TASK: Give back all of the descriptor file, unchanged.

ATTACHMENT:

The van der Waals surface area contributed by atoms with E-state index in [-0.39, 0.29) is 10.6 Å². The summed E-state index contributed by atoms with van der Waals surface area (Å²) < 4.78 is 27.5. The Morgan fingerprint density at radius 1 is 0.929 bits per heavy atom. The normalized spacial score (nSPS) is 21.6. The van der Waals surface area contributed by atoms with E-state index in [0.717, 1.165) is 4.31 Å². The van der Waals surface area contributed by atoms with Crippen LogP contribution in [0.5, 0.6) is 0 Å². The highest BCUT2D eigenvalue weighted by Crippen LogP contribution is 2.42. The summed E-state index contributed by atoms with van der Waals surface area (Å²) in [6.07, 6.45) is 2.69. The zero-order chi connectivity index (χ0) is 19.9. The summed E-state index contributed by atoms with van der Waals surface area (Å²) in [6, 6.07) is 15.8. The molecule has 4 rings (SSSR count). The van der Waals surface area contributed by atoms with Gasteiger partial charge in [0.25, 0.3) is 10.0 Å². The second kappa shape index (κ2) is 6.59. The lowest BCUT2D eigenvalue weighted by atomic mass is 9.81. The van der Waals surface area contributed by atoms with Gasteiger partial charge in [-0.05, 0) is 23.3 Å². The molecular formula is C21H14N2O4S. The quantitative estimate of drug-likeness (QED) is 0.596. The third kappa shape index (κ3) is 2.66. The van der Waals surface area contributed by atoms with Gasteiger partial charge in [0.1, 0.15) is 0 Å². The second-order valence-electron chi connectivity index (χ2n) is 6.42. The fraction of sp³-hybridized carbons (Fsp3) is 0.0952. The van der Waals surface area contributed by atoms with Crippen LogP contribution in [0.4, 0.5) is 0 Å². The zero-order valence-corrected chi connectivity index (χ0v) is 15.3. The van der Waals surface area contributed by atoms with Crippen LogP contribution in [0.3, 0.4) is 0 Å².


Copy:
The van der Waals surface area contributed by atoms with E-state index in [-0.39, 0.29) is 10.6 Å². The summed E-state index contributed by atoms with van der Waals surface area (Å²) < 4.78 is 27.5. The Morgan fingerprint density at radius 1 is 0.929 bits per heavy atom. The normalized spacial score (nSPS) is 21.6. The van der Waals surface area contributed by atoms with E-state index in [0.717, 1.165) is 4.31 Å². The van der Waals surface area contributed by atoms with Crippen LogP contribution in [0.5, 0.6) is 0 Å². The highest BCUT2D eigenvalue weighted by Crippen LogP contribution is 2.42. The summed E-state index contributed by atoms with van der Waals surface area (Å²) in [6.07, 6.45) is 2.69. The zero-order chi connectivity index (χ0) is 19.9. The summed E-state index contributed by atoms with van der Waals surface area (Å²) in [6, 6.07) is 15.8. The molecule has 4 rings (SSSR count). The van der Waals surface area contributed by atoms with Gasteiger partial charge in [0.25, 0.3) is 10.0 Å². The second kappa shape index (κ2) is 6.59. The lowest BCUT2D eigenvalue weighted by atomic mass is 9.81. The van der Waals surface area contributed by atoms with Gasteiger partial charge in [-0.05, 0) is 23.3 Å². The molecular formula is C21H14N2O4S. The quantitative estimate of drug-likeness (QED) is 0.596. The third kappa shape index (κ3) is 2.66. The van der Waals surface area contributed by atoms with Gasteiger partial charge in [0.1, 0.15) is 0 Å². The second-order valence-electron chi connectivity index (χ2n) is 6.42. The fraction of sp³-hybridized carbons (Fsp3) is 0.0952. The van der Waals surface area contributed by atoms with Crippen LogP contribution in [0.4, 0.5) is 0 Å². The zero-order valence-corrected chi connectivity index (χ0v) is 15.3. The van der Waals surface area contributed by atoms with Crippen LogP contribution in [0.3, 0.4) is 0 Å².